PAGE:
The New York Times on race and class: What determines social mobility in America?

Part one

By Eric London
5 April 2018

This is the first part of a two-part article.

In recent weeks, the New York Times has promoted a new study by researchers from the US Census Bureau, Harvard and Stanford that examines the impact of race and income inequality in the United States over the course of an entire generation. The March 2018 working paper, published by the Equality of Opportunity Project, is titled “Race and Economic Opportunity in the United States: An intergenerational perspective.”

The Times, which has never dedicated such attention to prior studies on social inequality, has seized on the new study as proof that race, and not class, is the primary dividing line in society. The March 19 edition of the newspaper carried a feature article headlined “Extensive Data Shows Punishing Reach of Racism for Black Boys,” which used the study to promote its racialist narrative, focusing in particular on the study’s finding that black men have the lowest level of social mobility of all racial and gender subgroups.

The Times followed up this article with a “Q and A” piece and a third article with interactive flowcharts and further explanation.

The initial Times article approvingly quotes American University Professor Ibran Kendi as saying, “One of the most popular liberal post-racial ideas is the idea that the fundamental problem is class and not race, and clearly this study explodes that idea.”

New York Times writer Nikole Hanna-Jones cited the study on Twitter and wrote: “In other words: Please don’t ever come in my timeline again bringing up Appalachia when I am discussing the particular perils and injustice that black children face. And please don’t ever come with that tired ‘It’s class, not race’ mess again.”

Professor Kendi to the contrary, the position that “the fundamental problem is class and not race” is hardly popular in the upper-middle class “liberal” milieu to which the Times is oriented, nor so prevalent that Ms. Hanna-Jones is entitled to regard it as “tired.”

The Times in particular cranks out an endless stream of articles and commentaries aimed at elevating race, gender and sexual orientation as the basic social categories, rather than income, wealth and other derivatives of class status. Its articles on the Census/Harvard/Stanford study are no different. The newspaper counts on its readers not carefully studying the report and its underlying data, which, in reality, confirm that the fundamental cause of inequality and social immobility is class and not race.

The study’s use of income quintiles to measure social mobility

The study tracks the change in relative economic mobility of children born from 1978 to 1983 compared to their parents’ generation. Using tax and census data, it takes the income percentile of parents and compares it to the current income percentile of their children, who are now adults in their 30s.

The study places all individuals from both the “parent” and “children” category in five income quintiles and measures the likelihood that a child born to parents in a particular quintile will move into a higher or lower quintile. This measurement is then broken down by race and gender.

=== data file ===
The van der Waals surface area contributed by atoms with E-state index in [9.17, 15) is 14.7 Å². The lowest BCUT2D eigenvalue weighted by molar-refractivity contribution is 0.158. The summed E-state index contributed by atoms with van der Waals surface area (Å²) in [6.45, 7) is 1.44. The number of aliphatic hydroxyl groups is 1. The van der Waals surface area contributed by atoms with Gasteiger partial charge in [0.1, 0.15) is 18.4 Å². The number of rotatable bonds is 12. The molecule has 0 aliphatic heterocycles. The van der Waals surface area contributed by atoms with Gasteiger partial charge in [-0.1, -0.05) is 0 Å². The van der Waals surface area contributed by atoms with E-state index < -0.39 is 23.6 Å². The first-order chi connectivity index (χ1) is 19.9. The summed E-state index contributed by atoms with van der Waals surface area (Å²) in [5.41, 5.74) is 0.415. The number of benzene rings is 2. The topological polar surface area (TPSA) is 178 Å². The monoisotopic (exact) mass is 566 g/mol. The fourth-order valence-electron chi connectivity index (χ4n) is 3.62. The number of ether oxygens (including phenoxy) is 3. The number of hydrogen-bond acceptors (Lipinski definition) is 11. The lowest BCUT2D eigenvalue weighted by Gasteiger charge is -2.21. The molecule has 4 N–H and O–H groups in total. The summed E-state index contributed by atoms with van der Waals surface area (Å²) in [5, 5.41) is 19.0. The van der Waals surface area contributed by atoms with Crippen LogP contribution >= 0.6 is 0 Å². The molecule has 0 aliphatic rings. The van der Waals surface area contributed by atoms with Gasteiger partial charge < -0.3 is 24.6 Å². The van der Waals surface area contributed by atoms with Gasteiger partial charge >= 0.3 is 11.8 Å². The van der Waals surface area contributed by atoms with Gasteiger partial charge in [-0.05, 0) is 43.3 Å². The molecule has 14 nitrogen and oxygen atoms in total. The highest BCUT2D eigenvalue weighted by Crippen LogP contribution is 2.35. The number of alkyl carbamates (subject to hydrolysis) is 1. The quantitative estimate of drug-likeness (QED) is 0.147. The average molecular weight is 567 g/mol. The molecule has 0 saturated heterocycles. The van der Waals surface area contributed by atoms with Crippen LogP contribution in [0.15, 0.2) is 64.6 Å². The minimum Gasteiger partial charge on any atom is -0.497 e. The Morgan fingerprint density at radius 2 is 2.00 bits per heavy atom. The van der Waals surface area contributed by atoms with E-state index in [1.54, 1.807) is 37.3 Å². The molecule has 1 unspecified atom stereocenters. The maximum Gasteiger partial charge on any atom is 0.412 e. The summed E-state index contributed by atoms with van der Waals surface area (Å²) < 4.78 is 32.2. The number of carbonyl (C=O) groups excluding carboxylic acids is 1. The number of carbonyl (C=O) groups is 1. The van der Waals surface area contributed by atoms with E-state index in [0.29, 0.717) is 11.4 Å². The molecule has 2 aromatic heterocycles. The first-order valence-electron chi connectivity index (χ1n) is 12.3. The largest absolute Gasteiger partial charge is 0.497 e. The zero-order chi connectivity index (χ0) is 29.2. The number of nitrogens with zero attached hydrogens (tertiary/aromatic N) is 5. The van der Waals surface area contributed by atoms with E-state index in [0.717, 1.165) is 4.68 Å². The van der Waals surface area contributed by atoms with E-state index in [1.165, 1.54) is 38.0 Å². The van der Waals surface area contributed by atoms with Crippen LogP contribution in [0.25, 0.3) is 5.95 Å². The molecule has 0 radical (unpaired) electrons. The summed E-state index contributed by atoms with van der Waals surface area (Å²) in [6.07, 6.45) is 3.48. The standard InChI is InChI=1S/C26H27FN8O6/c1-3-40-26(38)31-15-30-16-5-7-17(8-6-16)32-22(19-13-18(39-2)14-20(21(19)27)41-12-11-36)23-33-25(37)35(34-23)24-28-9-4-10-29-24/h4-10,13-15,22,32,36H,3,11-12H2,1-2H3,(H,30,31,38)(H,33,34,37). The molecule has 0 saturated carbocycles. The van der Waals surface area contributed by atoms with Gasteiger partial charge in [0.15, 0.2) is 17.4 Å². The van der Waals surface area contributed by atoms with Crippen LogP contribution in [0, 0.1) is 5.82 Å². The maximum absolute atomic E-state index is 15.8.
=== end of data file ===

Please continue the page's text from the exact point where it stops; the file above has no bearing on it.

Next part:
Here is how the overall social mobility figures break down for those with parents in the Q1 (wealthiest), Q3 and Q5 (poorest) quintiles. The study shows that mobility does vary by race:

Tabla A: Movilidad social por grupo étnico, blancos, afroamericanos y latinos respectivamente (por porcentaje en el quintil de su familia al quintil al que pasaron o se quedaron)

This data shows that across all races, it is the parents’ income level that is the most important factor in determining the income level of their children. While white people born in Q5 are nearly four times more likely than similarly situated black people to reach the top quintile, black people born to parents in Q1 are 8.7 times more likely than black people born in Q5 to reach the top quintile. Black people born to parents in Q1 are also more than twice as likely to stay in Q1 than white people born to parents in Q5 are to join the top quintile. This data shows that mobility is worst for poorer people and better for wealthier people. The poorest African-Americans have the lowest mobility.

Before breaking down these figures further, it is important to note what the use of quintiles conceals.

Inequality between quintiles

By tracking relative mobility based on parent-to-child quintile change, the study ignores absolute changes in income distribution. Since 20 percent of the population will always fall into each quintile, regardless of the level of overall inequality, the study masks (a) the growth of inequality overall from the parents’ generation to the children’s generation and (b) the growth of inequality within racial categories. Related to both (a) and (b), the use of quintiles ignores the vast difference between the top 10 percent and the next 10 percent, as well as between the 80th percentile and the 90th percentile, who live vastly different lives and do not really belong to the same social group.